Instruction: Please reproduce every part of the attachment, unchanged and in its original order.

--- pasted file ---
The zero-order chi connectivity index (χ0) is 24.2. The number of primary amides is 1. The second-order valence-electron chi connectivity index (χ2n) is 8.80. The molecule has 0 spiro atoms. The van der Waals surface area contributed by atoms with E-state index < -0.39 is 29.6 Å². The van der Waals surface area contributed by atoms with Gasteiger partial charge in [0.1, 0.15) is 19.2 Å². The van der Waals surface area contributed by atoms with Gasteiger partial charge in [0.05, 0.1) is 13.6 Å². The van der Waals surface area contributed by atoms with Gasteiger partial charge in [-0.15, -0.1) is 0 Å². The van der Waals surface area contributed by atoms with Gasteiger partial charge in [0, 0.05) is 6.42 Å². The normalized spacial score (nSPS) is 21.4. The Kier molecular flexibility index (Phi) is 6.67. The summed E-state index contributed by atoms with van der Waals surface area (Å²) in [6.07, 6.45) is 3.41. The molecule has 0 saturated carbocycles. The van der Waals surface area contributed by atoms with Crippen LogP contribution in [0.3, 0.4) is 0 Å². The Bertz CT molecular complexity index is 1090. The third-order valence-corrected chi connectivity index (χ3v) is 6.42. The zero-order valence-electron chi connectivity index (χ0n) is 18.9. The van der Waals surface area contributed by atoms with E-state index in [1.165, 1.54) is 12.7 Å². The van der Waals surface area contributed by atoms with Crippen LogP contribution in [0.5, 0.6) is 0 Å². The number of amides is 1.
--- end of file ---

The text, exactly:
The zero-order chi connectivity index (χ0) is 24.2. The number of primary amides is 1. The second-order valence-electron chi connectivity index (χ2n) is 8.80. The molecule has 0 spiro atoms. The van der Waals surface area contributed by atoms with E-state index < -0.39 is 29.6 Å². The van der Waals surface area contributed by atoms with Gasteiger partial charge in [0.1, 0.15) is 19.2 Å². The van der Waals surface area contributed by atoms with Gasteiger partial charge in [0.05, 0.1) is 13.6 Å². The van der Waals surface area contributed by atoms with Gasteiger partial charge in [-0.15, -0.1) is 0 Å². The van der Waals surface area contributed by atoms with Gasteiger partial charge in [0, 0.05) is 6.42 Å². The normalized spacial score (nSPS) is 21.4. The Kier molecular flexibility index (Phi) is 6.67. The summed E-state index contributed by atoms with van der Waals surface area (Å²) in [6.07, 6.45) is 3.41. The molecule has 0 saturated carbocycles. The van der Waals surface area contributed by atoms with Crippen LogP contribution in [0.3, 0.4) is 0 Å². The Bertz CT molecular complexity index is 1090. The third-order valence-corrected chi connectivity index (χ3v) is 6.42. The zero-order valence-electron chi connectivity index (χ0n) is 18.9. The van der Waals surface area contributed by atoms with E-state index in [1.165, 1.54) is 12.7 Å². The van der Waals surface area contributed by atoms with Crippen LogP contribution in [0.5, 0.6) is 0 Å². The number of amides is 1.